This evening I was watching Coppelia, a ballet where a toymaker tries to bring a doll he made to life. Coppelia premiered in 1870 and the story of Pinocchio was written in 1870. This shows up even earlier, in 1823, in Frankenstein, where Victor Frankenstein creates a corpse and brings it to live, and recently in Star Trek (where, in Requiem for Methuselah, Flint creates Rayna and attempts to make her "real" by giving her emotions), and in Star Trek: The Next Generation, where Data is even called Pinocchio, both on screen and in the series bible.

Where did this trope start? Is there evidence of stories of making a creation that seems almost like a lifelike human and trying to bring it to life from even before Frankenstein?

  • 1
    The story doesn't quite fit the specifications (mostly due to the lack of intentionally), but I would be remiss if I didn't mention Búri, who was licked into shape by a primordial super-cow (yes, really) Commented Nov 8, 2018 at 7:01

2 Answers 2


Pygmalion (so, at the latest, the trope is dated 8AD, in Ovid's Metamorphoses).

The story itself predates Ovid and comes from Ancient Greeks.

Statue's name was Galatea (not named by Ovid but given in Apollodorus's Bibliotheca, which predates Ovid).

If you go into religions, you of course also have Hebrew god giving life to Adam, and assorted Greek gods doing the a similar (but "god-created" instead of "human-created" trope (Hephaestus and Zeus both)

  • Ohhh! Good one. I was sure a trope like this would go WAY far back! And I had forgotten that when I was looking. So you don't have a reference of anything written on stone tablets that pre-dates this, do you?
    – Tango
    Commented Feb 11, 2012 at 6:01
  • I doubt that Adam counts. He was in no way a doll or statue made alive by a human. Pinocchio and Galatea are both created in a human society, the point is that they become "alive" in a sense resembling (already existing) humans.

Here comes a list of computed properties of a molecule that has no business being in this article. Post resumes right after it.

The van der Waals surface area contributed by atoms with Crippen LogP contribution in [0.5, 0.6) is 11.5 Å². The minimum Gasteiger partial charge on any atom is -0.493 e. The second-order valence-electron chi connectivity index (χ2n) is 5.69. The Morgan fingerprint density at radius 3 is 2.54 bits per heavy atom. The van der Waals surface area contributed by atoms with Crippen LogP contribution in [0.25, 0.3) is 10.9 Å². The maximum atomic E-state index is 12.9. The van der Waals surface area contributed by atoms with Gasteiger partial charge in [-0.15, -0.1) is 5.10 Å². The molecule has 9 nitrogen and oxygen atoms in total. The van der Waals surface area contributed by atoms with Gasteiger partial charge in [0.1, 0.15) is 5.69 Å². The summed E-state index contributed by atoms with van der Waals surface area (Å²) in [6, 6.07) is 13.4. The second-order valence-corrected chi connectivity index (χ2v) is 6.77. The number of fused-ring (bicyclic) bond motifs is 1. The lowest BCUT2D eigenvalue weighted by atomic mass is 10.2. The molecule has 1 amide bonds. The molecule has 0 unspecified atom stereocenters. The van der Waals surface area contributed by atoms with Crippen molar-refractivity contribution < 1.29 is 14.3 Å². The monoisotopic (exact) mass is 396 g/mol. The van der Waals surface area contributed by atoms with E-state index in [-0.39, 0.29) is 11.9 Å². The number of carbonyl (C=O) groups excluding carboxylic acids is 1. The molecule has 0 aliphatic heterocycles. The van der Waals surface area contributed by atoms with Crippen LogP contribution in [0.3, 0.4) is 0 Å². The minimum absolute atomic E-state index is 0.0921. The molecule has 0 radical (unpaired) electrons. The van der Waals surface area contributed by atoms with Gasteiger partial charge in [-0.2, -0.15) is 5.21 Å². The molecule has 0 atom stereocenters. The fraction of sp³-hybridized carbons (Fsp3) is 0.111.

– vsz
    Commented Feb 11, 2012 at 13:10
  • 2
    @TangoOversway The golem traditions date even further back, but golems created by humans usually have no will. DVK: the Hebrew god wasn't the first to create humans, but that's a different idea from humans creating another sentient being.
    – user56
    Commented Feb 11, 2012 at 15:47
  • @Gilles - I edited the answer to clarify the distinction. Commented Feb 11, 2012 at 17:22
  • Religion has the idea of God creating man, but it isn't far from that to stories of men trying to create life, imitating God. I would be rather surprised if stories like that aren't basically as old as stories can be old.
    – kutschkem
    Commented Feb 10, 2022 at 12:35

Strictly dealing with fiction in the context of humans bringing their creations to life, don't forget the Golem.

Christoph Arlond in 1674 and an unnamed Polish author perhaps in 1630-1640 tell the story of Rabbi Eliyahu of Chelm and the creation of his Golem. A couple centuries later, when Shelley's Frankenstein began popularizing the theme, German authors began retelling a variation of this story involving Judah Loew ben Bezalel, the Rabbi of Prague.

(The golem stories tell of a rabbi who seeks to copy what the Hebrew God did with Adam, and fashions a creature of clay that he imbues with life. In the stories, the rabbis bring the clay sculptures to life by inscribing a scroll with the word "truth" upon it and putting the scroll on or in the golem.)

Your Answer

By clicking “Post Your Answer”, you agree to our terms of service and acknowledge you have read our privacy policy.

Not the answer you're looking for? Browse other questions tagged or ask your own question.